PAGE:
Handset cohabitation: Ubuntu for Android
Posted Mar 7, 2012 8:46 UTC (Wed) by khim
In reply to: Handset cohabitation: Ubuntu for Android
Parent article: Handset cohabitation: Ubuntu for Android
Encryption is barely used in real-life on laptops
All company-ensued laptops are encrypted here. Encryption of phones is “strongly encouraged” (required by people in some sensitive positions).
people just _like_ it when they can pop open the laptop lid and start typing without bothering to enter a password.
It's their choice. BTW you do understand that even if phone is protected by strong password when it click the “power” button you are presented with usual “draw a pattern on a grid” screen, right? You only need to enter password if you tried to “draw a pattern” three times incorrectly or if your phone run out of juice and was powered off totally (not just went to sleep, but was fully powered off).
Banks use HSMs to protect transactions.
Yup. I'm talking about these. As someone who participated in creation of HSMs (albeit few years ago) I can assure you: they are made using the same principles as SIM card. If you want to stuff HSM in SIM, it's easy to do. Or you can embed it in phone SOC.
So "what the banks use" is not a good indicator of security.
It is. Security is not binary, it's a continuous scale. If you need security higher then “what's the banks use” then you probably need military grade security and in this realm you can just order people to use password of certain quality.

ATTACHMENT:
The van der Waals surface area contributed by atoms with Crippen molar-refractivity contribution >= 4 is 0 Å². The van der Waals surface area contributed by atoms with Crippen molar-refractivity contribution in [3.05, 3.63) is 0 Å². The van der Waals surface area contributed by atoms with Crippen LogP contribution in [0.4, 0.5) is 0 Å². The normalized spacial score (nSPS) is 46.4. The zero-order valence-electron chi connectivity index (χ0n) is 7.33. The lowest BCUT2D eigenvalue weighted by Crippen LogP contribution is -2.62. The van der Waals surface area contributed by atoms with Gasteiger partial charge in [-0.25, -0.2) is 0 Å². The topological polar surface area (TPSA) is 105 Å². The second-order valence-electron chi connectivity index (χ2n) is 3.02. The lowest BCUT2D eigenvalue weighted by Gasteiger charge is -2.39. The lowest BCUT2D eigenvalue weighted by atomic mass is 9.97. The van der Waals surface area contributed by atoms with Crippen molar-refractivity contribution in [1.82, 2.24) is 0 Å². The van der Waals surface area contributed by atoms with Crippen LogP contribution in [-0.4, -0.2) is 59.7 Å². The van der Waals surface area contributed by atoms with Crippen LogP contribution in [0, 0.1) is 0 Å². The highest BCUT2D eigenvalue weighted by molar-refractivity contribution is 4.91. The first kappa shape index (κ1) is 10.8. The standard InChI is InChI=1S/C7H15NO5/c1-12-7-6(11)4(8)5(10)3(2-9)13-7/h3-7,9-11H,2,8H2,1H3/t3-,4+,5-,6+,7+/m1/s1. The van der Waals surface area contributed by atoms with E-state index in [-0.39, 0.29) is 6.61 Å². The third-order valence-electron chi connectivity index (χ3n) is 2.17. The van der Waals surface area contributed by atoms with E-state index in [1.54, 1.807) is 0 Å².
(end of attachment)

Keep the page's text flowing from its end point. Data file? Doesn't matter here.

So you only need to pack a nonce (128 bits), an unlock PIN (128 bits should be enough), encrypt it with your shared secret and send as an SMS.
This scheme is quite vulnerable to MITM attack. Just catch first request, allow the next one (user will just assume first request was lost), then play it when the phone is in your possession. This is essentially the same level of protecting as HSM in SIM but with much larger infrastructure.
How about "if a security feature is hard to use then it won't be used"?
It depends on how much people value their information. Security and convenience are always at odds: you can try to improve security without adding “hard to use” steps, but you can only do so much.
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